I recently returned from three days of snowshoeing in the Upper Peninsula with my sister, Andrea. We dubbed our trip 'Frozen Ice Crystal Palace Adventure 2010'. In addition to being fanatical rock nerds, we are also certified ice geeks and had been looking forward to visiting some icy hot spots in the far north of Michigan.
Photo by Andrea
Our first destination for FICPA 2010 was the Eben Ice Caves, located in Rock River Canyon Wilderness in the western section of Hiawatha National Forest. Rock River Canyon is 150 feet deep and lined with sandstone outcrops, which have been eroded to form concave overhangs. During winter, ground water seeps over the edge and down through the sandstone where it freezes, creating huge curtains of ice and closing off the front of the outcrops to form caves.
In winter it is possible to access the ice caves from the south side of the wilderness area. A few miles north of Eben Junction, visitors can park their cars by the side of the road and cross an open field to the forest. The field is private property, but the owner allows for its use in winter to access the ice caves.
After checking in at the Sunset Motel in Munising, we headed west on M-94, drove through Chatham, turned North at the Eben post office, then right onto Frey Road. We parked the car where the road curves left at the open field and headed to the first phase of our Ice Adventure.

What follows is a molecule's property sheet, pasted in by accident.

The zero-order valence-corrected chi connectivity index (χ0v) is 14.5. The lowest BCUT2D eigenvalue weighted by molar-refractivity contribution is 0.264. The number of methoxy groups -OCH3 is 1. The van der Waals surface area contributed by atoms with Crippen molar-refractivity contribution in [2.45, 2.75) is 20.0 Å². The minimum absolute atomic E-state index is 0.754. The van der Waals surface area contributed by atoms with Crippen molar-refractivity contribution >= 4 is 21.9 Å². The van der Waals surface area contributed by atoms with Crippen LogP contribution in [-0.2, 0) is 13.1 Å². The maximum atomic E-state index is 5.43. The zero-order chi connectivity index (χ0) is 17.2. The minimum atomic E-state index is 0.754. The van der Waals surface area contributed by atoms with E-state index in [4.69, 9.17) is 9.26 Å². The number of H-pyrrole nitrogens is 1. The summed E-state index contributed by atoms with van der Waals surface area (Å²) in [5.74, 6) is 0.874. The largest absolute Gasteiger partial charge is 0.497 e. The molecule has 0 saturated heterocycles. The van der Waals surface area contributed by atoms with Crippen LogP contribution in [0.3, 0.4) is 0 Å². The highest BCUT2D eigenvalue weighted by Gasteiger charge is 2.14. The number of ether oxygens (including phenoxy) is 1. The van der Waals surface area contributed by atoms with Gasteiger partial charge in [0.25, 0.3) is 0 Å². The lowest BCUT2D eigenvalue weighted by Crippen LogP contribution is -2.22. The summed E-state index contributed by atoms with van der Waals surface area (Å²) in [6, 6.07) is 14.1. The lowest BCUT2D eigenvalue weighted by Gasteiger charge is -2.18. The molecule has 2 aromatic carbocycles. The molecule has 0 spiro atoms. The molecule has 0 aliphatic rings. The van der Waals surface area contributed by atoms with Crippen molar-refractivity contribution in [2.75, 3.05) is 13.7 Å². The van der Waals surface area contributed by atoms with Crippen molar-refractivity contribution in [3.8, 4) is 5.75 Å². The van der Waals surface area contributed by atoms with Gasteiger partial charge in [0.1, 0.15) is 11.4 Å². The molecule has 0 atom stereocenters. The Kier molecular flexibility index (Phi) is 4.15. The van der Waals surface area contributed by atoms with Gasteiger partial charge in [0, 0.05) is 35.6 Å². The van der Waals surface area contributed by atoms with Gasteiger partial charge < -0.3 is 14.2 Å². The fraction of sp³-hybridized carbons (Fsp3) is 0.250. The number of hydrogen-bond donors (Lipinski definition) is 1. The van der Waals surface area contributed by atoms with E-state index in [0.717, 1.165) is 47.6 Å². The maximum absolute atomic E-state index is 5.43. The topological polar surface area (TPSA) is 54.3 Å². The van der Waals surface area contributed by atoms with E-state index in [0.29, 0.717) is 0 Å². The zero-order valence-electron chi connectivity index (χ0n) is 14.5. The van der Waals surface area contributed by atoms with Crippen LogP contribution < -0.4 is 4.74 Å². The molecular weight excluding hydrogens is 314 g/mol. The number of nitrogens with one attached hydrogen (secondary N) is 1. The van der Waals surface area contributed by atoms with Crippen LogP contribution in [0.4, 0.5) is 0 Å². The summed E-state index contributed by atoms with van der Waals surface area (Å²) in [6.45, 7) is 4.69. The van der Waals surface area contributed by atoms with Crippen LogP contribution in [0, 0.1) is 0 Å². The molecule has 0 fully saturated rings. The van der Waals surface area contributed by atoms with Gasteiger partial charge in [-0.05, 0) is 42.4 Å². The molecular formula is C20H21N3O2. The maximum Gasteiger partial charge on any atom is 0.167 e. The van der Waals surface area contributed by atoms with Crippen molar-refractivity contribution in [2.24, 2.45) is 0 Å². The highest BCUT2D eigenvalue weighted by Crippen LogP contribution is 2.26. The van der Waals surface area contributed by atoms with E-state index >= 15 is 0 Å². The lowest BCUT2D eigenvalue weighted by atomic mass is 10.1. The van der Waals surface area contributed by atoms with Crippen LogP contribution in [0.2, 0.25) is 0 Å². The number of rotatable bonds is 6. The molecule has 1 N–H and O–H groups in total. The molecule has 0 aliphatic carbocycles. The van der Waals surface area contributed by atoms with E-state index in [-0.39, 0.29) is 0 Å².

It felt much colder than it actually was. The temperature was somewhere in the low-mid 20's, but the light wind felt like an arctic assault to the face. Shortly after entering the woods, the effects of the wind tapered off and an interpretive sign welcomed us with information about the wilderness.
From there the trail is easy to follow; the path has a few steep spots, but doesn't really require much work for such an awesome pay-off. Shortly before the caves, a short bridge cuts across a stream, then the trail curves to the right and begins to climb. The ice becomes visible at the center of the “V” created by the hills on either side of the path.
We had both seen a few photos of the ice caves, but none of them really captured the size of this phenomenon. It was difficult to decide where to begin to tackle it photographically, and we immediately began climbing around the hillsides to get a more expansive view, and crouching and crawling around at the base of the ice to see every possible angle. Unfortunately, my camera malfunctioned shortly after our arrival (I was able to fix the problem later), but luckily I could rely on Andrea to capture every square inch of the area and give me copies later.
What we weren't able to capture, however, was the amazing sound inside the cave. The drips of water falling from above created wonderful echoes and added to the cave atmosphere. There is much variation of color and texture to the ice in different parts of the cave. Some formations were smooth and clear, others were bumpy and hollow-sounding, and there were some columns that looked like dripping candle wax.
We spent at least an hour at the Eben Ice Caves, and could have lingered a lot longer had it not been for the cold catching up to us due to lack of activity. We had intended to hike to a nearby waterfall after leaving Rock River Canyon, but it was now close to sunset, so we tabled that for later in the trip and headed back to Munising to drink hot chocolate with peppermint schnapps and decide on the following day's hike.
"I could happily die in this cave." - Andrea
More photos of the Eben Ice Caves can be seen here.